FD-OCT simultaneously provides a signal-to-noise (SNR) advantage over the traditional time domain method (TD-OCT) and requires no moving parts in the reference arm, as are present in the device of U.S. Pat. No. 6,564,089 B2. FD-OCT devices without moving depth scanning components allow imaging at rates more than one order of magnitude higher than was previously possible and is responsible for the rapid development of OCT endoscopy. Faster imaging with FD-OCT enables to take endoscopic tomograms with reduced motion artifacts.
On the other hand, from A. B. Vakhtin, D. J. Kane, W. R. Wood, and K. A. Peterson, "Common-path interferometer for frequency-domain optical coherence tomography", Applied Optics 42, 6953-6958 (2003), it has become known in a freespace FD-OCT interferometer device that the static reference arm can be replaced with a "common path" approach where the reference reflection comes from a surface within the path to the sample rather than from a physically separated reference arm. For example, a glass slide in contact with the sample can act as a beam splitter, and the reference reflector simultaneously. Since the reflectivity of this beam splitting surface is not only influencing the overall reflectivity in the reference arm, but also intrinsically changes the amount of light that is sent back from the sample, the freedom to select a specific splitting ratio and reference reflectivity is limited.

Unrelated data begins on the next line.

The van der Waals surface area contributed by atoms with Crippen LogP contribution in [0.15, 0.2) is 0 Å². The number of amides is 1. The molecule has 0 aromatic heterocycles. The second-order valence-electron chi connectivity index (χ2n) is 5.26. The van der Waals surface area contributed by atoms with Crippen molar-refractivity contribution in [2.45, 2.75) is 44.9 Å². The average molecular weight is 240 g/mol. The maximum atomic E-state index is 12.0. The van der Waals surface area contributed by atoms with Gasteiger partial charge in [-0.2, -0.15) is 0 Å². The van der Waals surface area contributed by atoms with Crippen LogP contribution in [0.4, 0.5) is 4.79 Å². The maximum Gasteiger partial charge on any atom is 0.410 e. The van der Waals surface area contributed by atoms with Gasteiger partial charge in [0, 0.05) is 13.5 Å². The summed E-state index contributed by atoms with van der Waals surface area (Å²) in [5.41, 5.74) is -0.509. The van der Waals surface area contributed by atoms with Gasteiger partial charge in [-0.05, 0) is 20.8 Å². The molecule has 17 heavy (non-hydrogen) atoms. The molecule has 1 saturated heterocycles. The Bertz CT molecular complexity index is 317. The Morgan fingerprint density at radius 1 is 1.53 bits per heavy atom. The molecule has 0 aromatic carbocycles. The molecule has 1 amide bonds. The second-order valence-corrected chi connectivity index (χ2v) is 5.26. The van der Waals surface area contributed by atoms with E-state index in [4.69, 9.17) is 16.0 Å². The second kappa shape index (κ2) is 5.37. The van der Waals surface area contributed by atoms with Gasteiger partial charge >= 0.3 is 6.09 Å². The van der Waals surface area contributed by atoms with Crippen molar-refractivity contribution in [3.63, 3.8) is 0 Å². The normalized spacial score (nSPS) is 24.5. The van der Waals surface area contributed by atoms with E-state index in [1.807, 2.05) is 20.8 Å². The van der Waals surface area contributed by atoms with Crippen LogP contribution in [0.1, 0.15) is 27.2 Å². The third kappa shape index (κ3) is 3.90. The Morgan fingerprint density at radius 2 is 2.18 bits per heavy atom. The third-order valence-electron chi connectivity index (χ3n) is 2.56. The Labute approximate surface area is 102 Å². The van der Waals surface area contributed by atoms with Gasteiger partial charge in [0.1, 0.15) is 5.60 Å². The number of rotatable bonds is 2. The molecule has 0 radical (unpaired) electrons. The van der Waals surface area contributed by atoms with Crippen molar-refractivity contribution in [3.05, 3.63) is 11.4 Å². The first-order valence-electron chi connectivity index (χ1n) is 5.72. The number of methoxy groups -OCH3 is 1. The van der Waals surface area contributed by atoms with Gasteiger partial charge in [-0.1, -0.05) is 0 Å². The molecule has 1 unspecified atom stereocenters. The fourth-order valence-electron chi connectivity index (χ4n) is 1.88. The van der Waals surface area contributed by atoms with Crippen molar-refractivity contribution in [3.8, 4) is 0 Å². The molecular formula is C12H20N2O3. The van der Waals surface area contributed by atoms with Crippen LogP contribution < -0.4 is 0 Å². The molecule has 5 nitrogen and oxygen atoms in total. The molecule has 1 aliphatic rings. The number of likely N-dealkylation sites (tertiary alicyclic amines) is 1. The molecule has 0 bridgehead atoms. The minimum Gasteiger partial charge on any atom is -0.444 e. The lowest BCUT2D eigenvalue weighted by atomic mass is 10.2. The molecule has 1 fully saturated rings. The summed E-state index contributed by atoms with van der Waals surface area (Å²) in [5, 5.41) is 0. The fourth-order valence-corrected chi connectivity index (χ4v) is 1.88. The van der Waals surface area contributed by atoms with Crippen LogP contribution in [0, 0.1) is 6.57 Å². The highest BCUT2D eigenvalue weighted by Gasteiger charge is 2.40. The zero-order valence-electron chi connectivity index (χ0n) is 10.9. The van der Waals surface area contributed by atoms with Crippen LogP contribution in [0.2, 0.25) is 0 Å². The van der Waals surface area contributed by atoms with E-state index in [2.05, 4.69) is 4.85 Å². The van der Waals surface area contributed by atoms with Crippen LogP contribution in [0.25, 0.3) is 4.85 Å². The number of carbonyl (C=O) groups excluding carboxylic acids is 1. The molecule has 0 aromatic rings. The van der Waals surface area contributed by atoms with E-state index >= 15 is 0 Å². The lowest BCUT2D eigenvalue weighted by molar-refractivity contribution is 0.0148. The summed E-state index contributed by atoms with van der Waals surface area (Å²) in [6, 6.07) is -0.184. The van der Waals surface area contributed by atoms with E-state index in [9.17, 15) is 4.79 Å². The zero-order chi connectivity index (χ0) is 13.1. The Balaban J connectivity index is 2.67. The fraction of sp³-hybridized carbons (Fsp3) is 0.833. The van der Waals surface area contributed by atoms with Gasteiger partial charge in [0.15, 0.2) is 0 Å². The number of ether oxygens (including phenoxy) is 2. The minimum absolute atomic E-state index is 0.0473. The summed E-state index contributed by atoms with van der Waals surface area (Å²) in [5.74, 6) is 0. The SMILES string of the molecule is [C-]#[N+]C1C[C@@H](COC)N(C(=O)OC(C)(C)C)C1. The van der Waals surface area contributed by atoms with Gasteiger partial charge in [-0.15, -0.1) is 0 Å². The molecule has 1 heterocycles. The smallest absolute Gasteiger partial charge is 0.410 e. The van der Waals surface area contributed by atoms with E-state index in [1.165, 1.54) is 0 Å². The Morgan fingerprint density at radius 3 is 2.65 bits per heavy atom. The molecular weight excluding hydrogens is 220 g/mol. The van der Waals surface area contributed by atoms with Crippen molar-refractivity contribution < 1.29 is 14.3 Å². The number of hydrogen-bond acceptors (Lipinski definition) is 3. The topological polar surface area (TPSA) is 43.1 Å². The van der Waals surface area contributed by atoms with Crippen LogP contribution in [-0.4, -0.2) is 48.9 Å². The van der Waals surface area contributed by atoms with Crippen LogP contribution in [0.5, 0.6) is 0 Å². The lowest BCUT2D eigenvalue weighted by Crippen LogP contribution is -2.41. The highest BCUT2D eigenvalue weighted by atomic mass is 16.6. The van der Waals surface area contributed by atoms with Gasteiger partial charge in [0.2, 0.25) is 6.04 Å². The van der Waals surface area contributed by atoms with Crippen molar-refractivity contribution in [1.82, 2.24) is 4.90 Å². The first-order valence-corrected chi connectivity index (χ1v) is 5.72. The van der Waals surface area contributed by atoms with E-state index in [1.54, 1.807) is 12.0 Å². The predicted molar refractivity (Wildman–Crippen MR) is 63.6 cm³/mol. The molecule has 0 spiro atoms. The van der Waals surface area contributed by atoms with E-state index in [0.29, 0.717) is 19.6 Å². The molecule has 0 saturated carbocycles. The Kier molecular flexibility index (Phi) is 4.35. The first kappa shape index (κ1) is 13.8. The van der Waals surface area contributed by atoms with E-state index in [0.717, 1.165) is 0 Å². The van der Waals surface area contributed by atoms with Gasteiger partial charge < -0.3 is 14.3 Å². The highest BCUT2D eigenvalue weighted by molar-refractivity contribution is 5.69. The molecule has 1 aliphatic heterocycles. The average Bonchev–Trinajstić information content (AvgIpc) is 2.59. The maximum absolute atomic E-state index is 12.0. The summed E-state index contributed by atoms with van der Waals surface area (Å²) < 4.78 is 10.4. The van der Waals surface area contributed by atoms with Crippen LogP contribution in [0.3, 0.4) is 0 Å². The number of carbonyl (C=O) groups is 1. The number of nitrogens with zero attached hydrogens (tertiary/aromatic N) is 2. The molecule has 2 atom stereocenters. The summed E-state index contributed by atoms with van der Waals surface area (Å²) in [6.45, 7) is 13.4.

A comparable concept, without a separate reference arm extending from a beam splitting optical coupler in parallel to a signal light arm, is shown in P. Koch, G. Huettmann, D. Boller, J. Weltzel, and E. Koch, "Ultra high resolution Fourier domain OCT in dermatology," presented at the Coherence domain optical methods and optical coherence tomography in biomedicine IX, San Jose, Calif., USA, 23-26 Jan. 2005; here, a handheld skin probe is presented that uses a fiber coupled light source and a detector, but uses a distal free space interferometer to reduce sensitivity to system vibration and fiber induced polarization and dispersion mismatch. However, this design lacks a compact structure, and this the more since both in the signal light arm and in the reference arm, focussing optics are located distally behind the beam splitter.
Backreflections occurring at the inside surface of an endoscope window element are usually considered a nuisance to be suppressed, and it has been proposed to coat window surfaces, to insert index matching fluid, and to use an off-normal beam exit angle, to possibly solve this problem.